Despite occasional evidence to the contrary, I have little interest in politics—unless it involves some kind of vast conspiracy or government cover-up. That shit is fascinating.
But 2000 was the year that I sent my one and only political mass e-mail ever—in support of Ralph Nader's now-infamous presidential campaign, a campaign that some believe to this day "spoiled" the presidency for Al Gore and put the White House in the hands of perhaps the worst president in American history. A lot of people I know—people close to me, no less—vilified Nader, and there's a small bit of hate in their hearts for me as well for supporting this man.
I don't know if the climate amongst my friends has changed in regard to Nader or if tempers have died down. But a new documentary now available on DVD, An Unreasonable Man, is an absolutely riveting portrait of an American that deserves a look whether you hate the man or not. (By the way, the film's title comes from George Bernard Shaw's Man and Superman: "The reasonable man adapts himself to the conditions that surround him. The unreasonable man adapts surrounding conditions to himself. All progress depends on the unreasonable man.")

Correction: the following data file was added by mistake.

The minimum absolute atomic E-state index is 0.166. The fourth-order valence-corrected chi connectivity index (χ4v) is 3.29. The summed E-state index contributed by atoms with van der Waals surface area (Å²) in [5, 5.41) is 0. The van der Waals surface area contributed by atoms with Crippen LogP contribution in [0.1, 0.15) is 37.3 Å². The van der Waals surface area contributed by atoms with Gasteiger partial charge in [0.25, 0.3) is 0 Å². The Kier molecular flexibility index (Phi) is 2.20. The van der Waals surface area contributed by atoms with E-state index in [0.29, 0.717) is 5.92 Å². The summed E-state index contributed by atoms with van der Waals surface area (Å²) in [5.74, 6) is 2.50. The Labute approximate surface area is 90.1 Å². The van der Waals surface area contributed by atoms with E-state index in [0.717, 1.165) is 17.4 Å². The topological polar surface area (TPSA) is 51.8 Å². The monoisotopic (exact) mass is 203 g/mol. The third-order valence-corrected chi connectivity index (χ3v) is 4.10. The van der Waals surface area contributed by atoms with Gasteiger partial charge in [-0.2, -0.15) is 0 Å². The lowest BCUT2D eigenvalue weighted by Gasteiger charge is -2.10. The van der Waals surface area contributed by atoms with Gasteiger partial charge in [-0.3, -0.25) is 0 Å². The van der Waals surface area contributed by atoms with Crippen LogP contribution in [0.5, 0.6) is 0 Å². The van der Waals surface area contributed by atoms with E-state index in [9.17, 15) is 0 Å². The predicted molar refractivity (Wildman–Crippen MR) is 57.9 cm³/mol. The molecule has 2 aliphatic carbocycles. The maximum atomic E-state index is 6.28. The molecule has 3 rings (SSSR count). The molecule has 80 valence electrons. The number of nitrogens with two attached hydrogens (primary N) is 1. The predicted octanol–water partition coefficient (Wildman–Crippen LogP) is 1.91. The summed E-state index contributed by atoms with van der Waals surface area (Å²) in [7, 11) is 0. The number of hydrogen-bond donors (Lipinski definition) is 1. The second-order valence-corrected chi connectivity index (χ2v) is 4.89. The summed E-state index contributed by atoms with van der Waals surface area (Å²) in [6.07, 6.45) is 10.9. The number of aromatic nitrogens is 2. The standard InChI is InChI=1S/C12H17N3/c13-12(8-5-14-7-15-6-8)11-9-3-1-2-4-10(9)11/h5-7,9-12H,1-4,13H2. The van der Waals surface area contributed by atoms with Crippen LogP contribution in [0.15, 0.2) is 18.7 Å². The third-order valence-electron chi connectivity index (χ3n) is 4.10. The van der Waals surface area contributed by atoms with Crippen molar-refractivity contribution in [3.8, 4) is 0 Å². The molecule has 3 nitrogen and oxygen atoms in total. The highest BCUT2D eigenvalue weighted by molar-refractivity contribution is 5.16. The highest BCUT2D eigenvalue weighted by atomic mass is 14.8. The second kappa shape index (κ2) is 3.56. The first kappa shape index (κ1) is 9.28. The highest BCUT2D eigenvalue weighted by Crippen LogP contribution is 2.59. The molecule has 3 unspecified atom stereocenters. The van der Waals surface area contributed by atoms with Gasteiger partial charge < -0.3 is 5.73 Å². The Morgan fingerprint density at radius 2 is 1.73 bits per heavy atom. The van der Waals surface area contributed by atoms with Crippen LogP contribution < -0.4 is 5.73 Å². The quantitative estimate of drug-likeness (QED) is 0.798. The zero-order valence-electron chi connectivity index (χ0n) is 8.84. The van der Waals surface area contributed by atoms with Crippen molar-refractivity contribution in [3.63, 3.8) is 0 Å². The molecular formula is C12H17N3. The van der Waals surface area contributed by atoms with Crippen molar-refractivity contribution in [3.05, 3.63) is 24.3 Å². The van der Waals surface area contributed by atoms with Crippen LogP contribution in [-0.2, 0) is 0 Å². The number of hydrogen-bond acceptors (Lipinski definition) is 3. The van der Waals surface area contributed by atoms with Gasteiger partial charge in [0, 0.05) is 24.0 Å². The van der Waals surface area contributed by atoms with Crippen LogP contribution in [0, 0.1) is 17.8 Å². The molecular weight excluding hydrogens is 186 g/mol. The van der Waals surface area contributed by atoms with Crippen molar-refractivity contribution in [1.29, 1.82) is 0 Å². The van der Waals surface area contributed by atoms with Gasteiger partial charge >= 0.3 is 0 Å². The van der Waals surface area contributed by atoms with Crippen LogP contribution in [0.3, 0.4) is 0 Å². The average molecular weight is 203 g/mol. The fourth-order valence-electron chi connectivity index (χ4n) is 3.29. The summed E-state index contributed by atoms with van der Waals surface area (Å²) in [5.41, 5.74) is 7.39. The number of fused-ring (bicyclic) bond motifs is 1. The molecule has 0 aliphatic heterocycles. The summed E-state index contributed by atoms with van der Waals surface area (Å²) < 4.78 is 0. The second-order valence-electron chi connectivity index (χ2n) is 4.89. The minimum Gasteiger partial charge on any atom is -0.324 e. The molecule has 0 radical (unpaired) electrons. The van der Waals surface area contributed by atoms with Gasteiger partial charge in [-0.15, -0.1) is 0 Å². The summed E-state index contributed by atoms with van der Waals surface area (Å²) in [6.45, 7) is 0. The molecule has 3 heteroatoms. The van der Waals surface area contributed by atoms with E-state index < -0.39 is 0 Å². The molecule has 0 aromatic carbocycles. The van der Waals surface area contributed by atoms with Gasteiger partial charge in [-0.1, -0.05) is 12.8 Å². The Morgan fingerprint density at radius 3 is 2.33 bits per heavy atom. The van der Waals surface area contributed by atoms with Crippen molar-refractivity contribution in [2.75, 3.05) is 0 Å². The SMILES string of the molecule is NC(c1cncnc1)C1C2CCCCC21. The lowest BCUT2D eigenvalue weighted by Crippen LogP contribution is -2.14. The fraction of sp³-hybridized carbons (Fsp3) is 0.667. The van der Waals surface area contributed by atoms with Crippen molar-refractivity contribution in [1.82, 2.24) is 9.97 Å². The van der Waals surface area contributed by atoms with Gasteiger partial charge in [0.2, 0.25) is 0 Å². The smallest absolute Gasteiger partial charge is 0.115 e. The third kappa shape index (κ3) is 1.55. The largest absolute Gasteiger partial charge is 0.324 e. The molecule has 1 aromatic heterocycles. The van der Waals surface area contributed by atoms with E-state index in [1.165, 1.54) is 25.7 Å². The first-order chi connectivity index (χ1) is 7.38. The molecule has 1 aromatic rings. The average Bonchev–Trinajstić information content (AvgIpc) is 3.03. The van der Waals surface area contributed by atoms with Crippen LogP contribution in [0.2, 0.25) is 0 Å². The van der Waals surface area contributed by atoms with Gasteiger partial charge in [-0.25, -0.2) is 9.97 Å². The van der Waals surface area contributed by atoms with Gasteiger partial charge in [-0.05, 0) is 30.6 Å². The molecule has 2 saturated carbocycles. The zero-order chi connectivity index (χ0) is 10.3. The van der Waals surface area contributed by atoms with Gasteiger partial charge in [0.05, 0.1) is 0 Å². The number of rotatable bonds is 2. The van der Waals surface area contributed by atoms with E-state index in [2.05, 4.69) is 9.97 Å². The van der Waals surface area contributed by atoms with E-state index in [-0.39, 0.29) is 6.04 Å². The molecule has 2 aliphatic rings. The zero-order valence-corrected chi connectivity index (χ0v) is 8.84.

Does Nader being a "spoiler" (if that is even true) erase the fact that he unarguably has had an impact on all our lives, in ways that affect us on a daily basis? And that is not gross exaggeration. The cars we drive, the food we eat, the air we breathe—they're all better because of Ralph Nader. Now stop hating me.